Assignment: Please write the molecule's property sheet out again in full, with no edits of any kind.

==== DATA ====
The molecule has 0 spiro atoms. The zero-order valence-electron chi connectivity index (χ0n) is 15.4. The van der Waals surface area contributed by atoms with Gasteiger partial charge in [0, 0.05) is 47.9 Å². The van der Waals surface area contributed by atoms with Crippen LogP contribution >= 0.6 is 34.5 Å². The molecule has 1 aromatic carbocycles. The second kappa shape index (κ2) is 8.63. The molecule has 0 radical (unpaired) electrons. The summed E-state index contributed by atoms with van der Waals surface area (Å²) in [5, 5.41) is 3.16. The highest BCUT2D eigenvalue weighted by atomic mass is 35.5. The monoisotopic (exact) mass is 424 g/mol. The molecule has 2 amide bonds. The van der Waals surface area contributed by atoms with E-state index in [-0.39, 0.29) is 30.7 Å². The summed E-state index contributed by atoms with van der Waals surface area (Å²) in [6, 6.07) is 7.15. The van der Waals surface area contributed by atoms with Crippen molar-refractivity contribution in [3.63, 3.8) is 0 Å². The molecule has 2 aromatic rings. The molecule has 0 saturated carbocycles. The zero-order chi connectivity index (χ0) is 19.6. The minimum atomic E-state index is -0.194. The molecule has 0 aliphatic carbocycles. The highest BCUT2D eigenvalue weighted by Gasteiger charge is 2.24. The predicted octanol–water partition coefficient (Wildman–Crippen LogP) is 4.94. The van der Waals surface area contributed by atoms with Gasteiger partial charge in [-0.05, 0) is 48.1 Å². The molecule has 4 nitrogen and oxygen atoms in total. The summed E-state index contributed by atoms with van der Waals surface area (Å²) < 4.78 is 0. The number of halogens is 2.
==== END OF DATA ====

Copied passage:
The molecule has 0 spiro atoms. The zero-order valence-electron chi connectivity index (χ0n) is 15.4. The van der Waals surface area contributed by atoms with Gasteiger partial charge in [0, 0.05) is 47.9 Å². The van der Waals surface area contributed by atoms with Crippen LogP contribution >= 0.6 is 34.5 Å². The molecule has 1 aromatic carbocycles. The second kappa shape index (κ2) is 8.63. The molecule has 0 radical (unpaired) electrons. The summed E-state index contributed by atoms with van der Waals surface area (Å²) in [5, 5.41) is 3.16. The highest BCUT2D eigenvalue weighted by atomic mass is 35.5. The monoisotopic (exact) mass is 424 g/mol. The molecule has 2 amide bonds. The van der Waals surface area contributed by atoms with E-state index in [-0.39, 0.29) is 30.7 Å². The summed E-state index contributed by atoms with van der Waals surface area (Å²) in [6, 6.07) is 7.15. The van der Waals surface area contributed by atoms with Crippen molar-refractivity contribution in [3.63, 3.8) is 0 Å². The molecule has 2 aromatic rings. The molecule has 0 saturated carbocycles. The zero-order chi connectivity index (χ0) is 19.6. The minimum atomic E-state index is -0.194. The molecule has 0 aliphatic carbocycles. The highest BCUT2D eigenvalue weighted by Gasteiger charge is 2.24. The predicted octanol–water partition coefficient (Wildman–Crippen LogP) is 4.94. The van der Waals surface area contributed by atoms with Gasteiger partial charge in [-0.05, 0) is 48.1 Å². The molecule has 4 nitrogen and oxygen atoms in total. The summed E-state index contributed by atoms with van der Waals surface area (Å²) < 4.78 is 0. The number of halogens is 2.